While fending off pointed questions about his past, Lt. Gov. Glenn McConnell says the years he spent leading the state Senate prepared him well to lead the College of Charleston.

McConnell, one of three finalists for the school's presidency, addressed and took questions from hundreds of students and faculty, staff and community members Thursday at the downtown campus.

He said that while he does not have an academic background, he does have extensive leadership and consensus-building experience from decades of serving in the state Legislature, 11 of those years as Senate president pro tempore. And those skills are what the college needs right now, he said.

People who attended the meetings asked questions about higher-education funding, his support of the Confederate battle flag on the Statehouse grounds and a merger with the Medical University of South Carolina.

On Wednesday the first candidate, Jody Encarnation, also addressed the groups at the college. On Friday, the final candidate, Martha Saunders, will be on campus.

The new president will take over for George Benson, who will step down in June to join the college's business faculty.

Public reaction to the presidential selection process has been contentious largely because the college's board selected McConnell as one of the finalists. McConnell's supporters say his Statehouse experience could help the college get the resources it needs. His opponents say that he lacks higher-education experience, powerful state politicians were behind his being selected a finalist, and that his support of the Confederate flag flying on the Statehouse grounds could be detrimental to the college's efforts to increase diversity.

"I have the right skills for what's coming," McConnell said. He also said he earned a good reputation among all groups during his decades in the Legislature. "My word is reliable, I was fair and inclusive."

Many people who attended the sessions responded negatively to McConnell.

Morgan Koerner, a German professor, told McConnell, "If you come here as our president, there will be a huge wound. Why would you want to come here knowing you would create a wound?" McConnell responded that he would prefer that people who work for him like him, but he would be satisfied if they respect him.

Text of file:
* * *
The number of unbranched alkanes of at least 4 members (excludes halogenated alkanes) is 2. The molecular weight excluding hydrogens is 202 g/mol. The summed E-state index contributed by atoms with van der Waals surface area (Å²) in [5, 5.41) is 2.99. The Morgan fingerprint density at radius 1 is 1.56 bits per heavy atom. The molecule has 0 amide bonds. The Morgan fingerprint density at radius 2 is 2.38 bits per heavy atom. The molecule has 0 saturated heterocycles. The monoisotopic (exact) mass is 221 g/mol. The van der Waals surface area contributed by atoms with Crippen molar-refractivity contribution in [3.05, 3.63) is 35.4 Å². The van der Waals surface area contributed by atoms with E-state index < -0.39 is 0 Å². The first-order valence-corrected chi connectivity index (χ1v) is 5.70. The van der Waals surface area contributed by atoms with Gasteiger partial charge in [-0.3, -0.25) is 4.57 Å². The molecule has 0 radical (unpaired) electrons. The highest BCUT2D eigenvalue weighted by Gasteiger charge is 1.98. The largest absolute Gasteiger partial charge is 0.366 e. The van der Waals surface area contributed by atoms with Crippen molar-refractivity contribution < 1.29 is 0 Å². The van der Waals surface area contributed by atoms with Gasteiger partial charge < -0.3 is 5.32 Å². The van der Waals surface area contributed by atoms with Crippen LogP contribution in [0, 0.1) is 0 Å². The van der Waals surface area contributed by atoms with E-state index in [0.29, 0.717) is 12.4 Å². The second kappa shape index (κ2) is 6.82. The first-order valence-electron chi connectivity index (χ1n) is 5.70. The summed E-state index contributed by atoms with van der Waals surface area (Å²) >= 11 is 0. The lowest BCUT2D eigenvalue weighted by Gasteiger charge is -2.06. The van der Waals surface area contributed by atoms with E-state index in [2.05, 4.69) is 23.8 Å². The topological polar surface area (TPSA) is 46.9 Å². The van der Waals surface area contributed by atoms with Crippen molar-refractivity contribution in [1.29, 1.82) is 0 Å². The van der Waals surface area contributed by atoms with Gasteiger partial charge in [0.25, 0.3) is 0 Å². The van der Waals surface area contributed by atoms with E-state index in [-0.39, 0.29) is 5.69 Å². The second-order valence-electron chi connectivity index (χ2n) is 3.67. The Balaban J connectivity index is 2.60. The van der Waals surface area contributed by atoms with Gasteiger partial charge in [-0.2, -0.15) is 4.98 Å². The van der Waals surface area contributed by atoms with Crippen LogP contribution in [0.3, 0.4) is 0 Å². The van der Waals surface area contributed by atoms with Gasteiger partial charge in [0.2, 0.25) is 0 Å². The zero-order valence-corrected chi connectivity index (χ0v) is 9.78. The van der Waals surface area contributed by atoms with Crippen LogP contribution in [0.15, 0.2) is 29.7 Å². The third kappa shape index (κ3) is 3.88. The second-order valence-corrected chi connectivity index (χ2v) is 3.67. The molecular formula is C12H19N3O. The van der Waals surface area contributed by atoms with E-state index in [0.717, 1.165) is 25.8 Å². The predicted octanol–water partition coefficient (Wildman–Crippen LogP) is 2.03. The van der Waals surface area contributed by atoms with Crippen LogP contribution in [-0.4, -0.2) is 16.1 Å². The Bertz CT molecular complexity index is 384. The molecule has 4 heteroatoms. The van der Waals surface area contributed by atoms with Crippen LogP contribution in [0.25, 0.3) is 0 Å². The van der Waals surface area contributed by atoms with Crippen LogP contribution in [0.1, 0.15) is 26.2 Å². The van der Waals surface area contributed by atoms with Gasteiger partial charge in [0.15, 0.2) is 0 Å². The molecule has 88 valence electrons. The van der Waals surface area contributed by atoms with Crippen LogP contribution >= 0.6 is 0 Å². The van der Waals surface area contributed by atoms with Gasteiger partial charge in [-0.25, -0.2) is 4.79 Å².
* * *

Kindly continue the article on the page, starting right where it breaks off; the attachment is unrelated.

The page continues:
The school's Faculty Senate a few months ago passed a resolution encouraging the school's board to hire a president who had academic experience.

McConnell, 67, said if he's hired, he would work with presidents from the state's public colleges and universities to develop a strong and consistent message for the General Assembly and others about the importance of properly funding higher education.

Communication professor Deborah McGee challenged McConnell, "Weren't you in the Legislature when our budgets were being cut?"

McConnell said he was, but the cuts were necessary at the time because the country was in a recession.

The most heated questions raised were about McConnell's support of the Confederate flag flying on Statehouse grounds, and his participation in Civil War re-enactments. Some people were concerned about how that might impact the college's efforts to increase campus diversity.

English professor Joe Kelly said a widely circulated 2010 photograph of McConnell dressed as a Confederate general flanked by two people who appear to be dressed as slaves could reflect poorly on the college.

"These images and acts are interpreted, in most contexts, like someone who is nostalgic for white supremacy," Kelly said.

McConnell said re-enacting is simply about making history come alive.

On the flag, McConnell said that after a highly contentious debate in 2000, legislators compromised by moving it from atop the Statehouse dome to the grounds, next to a Confederate memorial. The majority on both sides of the issue agreed to the compromise. "It's a closed issue with me," he said.

J. Denise Cromwell, a community member and activist for the homeless, said, "It's not closed to me."

McConnell said he wanted the college to be able to offer more advanced degrees and to conduct more research, but he didn't support a full-blown merger with the Medical University of South Carolina.

Instead, he would like to help modify a state statute that would allow the college to offer more advanced degrees, but remain an independent institution.

McConnell said three of the college's recent presidents - Ted Stern, Harry Lightsey and Alex Sanders - didn't have academic experience when they took the reins at the college. But they were very successful as leaders.

He thinks he can follow in their footsteps, and that it's something he wants to do for the college, which is his alma mater. The college taught him how to think, he said. "It launched me."

Reach Diane Knich at 843-937-5491 or on Twitter at @dianeknich.